We all tell stories. That's how we share. That's how we remember. Storytelling is what humans do. It's part of our nature — but natures, I've noticed, differ. I am not a scientist. I don't have a mind for what they do, which is to stick, doggedly, to hard facts, keeping emotion out of the room. It's a discipline for them, a way of being, that makes them, well, scientists.
For example, I'm thinking about the great American physicist, Richard Feynman, sitting in New Mexico, at the bed of his dying wife. He'd been called, and told that she had only hours to live; he'd hitchhiked from Los Alamos, where he was working on the top secret atomic bomb project. It was 1945.
He walks to her bedside, kisses her; she is breathing shallow breaths. We are still at war and six weeks later, America will explode its first atomic bomb. He stands there, sits there, watches her, kisses her, and very quietly, the Hodgkin's disease that had attacked her young body takes her. She was in her 20s, he was 27. They'd been married only two years. The nurse records the time of death: 9:21 p.m. He is empty with loss. What few things she had, he packs up; he arranges for a cremation, walks back into her room and sees that the clock had strangely stopped ticking. The hands are frozen at 9:21, the very moment of her death.
I know how this story would feel to me. It would be as though the universe had somehow noticed what had happened, that some invisible hand slipped into my world and pointed, as if to say, "We know. This is part of the plan."
So many of us, I think, would have this sense. Lawrence Krauss, in his new biography of Feynman, Quantum Man, says, "We seem to be hard-wired to find that what happens to each of us naturally appears to take on a special significance and meaning, even if it's an accident." But Feynman, he says, was unable to think that way. He couldn't and he wouldn't.
Explaining That Clock
What he did was, he remembered that the clock had been fragile. He had been asked to fuss with it; he'd fixed it several times. In his memoirs (that is, in his version of this story), he says the nurse must have picked up the clock to determine the time of death, unsettled the workings inside, and the clock stopped. No miracle. Just an ordinary, accidental jostle. Here he is, describing a moment of enormous significance, and he won't allow a Signifier.
I couldn't do that. I would want to, almost need to, imagine a higher audience for a moment like that.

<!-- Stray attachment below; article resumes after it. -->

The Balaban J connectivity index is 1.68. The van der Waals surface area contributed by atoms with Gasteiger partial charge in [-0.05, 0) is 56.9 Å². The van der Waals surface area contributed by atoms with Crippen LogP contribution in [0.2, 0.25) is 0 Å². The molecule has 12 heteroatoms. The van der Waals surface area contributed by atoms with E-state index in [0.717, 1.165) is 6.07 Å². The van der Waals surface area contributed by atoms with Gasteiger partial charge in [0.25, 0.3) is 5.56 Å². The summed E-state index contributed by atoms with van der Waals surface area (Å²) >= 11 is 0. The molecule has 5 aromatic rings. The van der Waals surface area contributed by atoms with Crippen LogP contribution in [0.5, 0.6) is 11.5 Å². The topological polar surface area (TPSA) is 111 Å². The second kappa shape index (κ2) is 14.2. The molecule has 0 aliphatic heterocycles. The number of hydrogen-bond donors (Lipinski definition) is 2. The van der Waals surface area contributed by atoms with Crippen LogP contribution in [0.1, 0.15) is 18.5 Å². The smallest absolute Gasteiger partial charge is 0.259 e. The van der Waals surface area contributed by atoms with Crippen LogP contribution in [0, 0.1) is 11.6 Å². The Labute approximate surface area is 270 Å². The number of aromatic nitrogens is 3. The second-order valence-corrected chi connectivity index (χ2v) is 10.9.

And maybe that's a difference between scientists and those of us who make our living in the storytelling game. Scientists thrill at the testimony of hard facts. We (or should I say "I") want to add a dash of warm color to the cold blacks and whites. I don't want to make things up, exactly. I just want to imagine that the things that happen to me just might have — and deserve — the attention of the universe.
A Different Kind Of Vanity
Great scientists have a different kind of vanity. They seem to think that the thing to celebrate is the power of reason; to notice, to test, to discover nature's secrets hiding in plain sight, with the best tools we have: logic and observation. For them, the most beautiful thing is our mind.
So, one last story. This one, also recounted by Larry Krauss, comes from the famous British physicist Ernest Rutherford, who told it to a great Danish physicist, Niels Bohr. It's about a person who goes into a pet shop to buy a parrot.
He is shown a very colorful bird and told that it speaks 10 different words and its price is $500.
Then he is shown a more colorful bird, with a vocabulary of 100 words, with a price of $5,000.
He then sees a scruffy beast in the corner and asks how much that bird is. He is told $100,000.
"Why?" he asks. "That bird is not very beautiful at all. How many words, then, does it speak?" None, he is told. Flabbergasted, he says to the clerk, "This bird here is beautiful, and speaks 10 words and is $500. That bird over there speaks 100 words and is $5,000. How can that scruffy little bird over there, who doesn't speak a single word, be worth $100,000?"
The clerk smiles and says, "That bird thinks."
Lawrence Krauss' new biography is called Quantum Man; Richard Feynman's Life in Science (W.W. Norton, 2011). It emphasizes the intellectual side of Feynman's accomplishments. The illustrations come from Ottavani and Myricks's new graphic account of Feynman's life, called simply Feynman (First Second, 2011). If you want to read Feynman in the original, his popular autobiography is Surely You're Joking, Mr. Feynman (W.W. Norton, 1985) — a book which has attracted decades of happy readers, including these two guys, Ron and Frank, who dished about Feynman's book in the front seat of their car. Theirs is one of the most unusual YouTube book reviews I've ever seen — but maybe I haven't gotten around enough. The classic Feynman biography comes from James Gleick. It's called Genius (1992, Pantheon).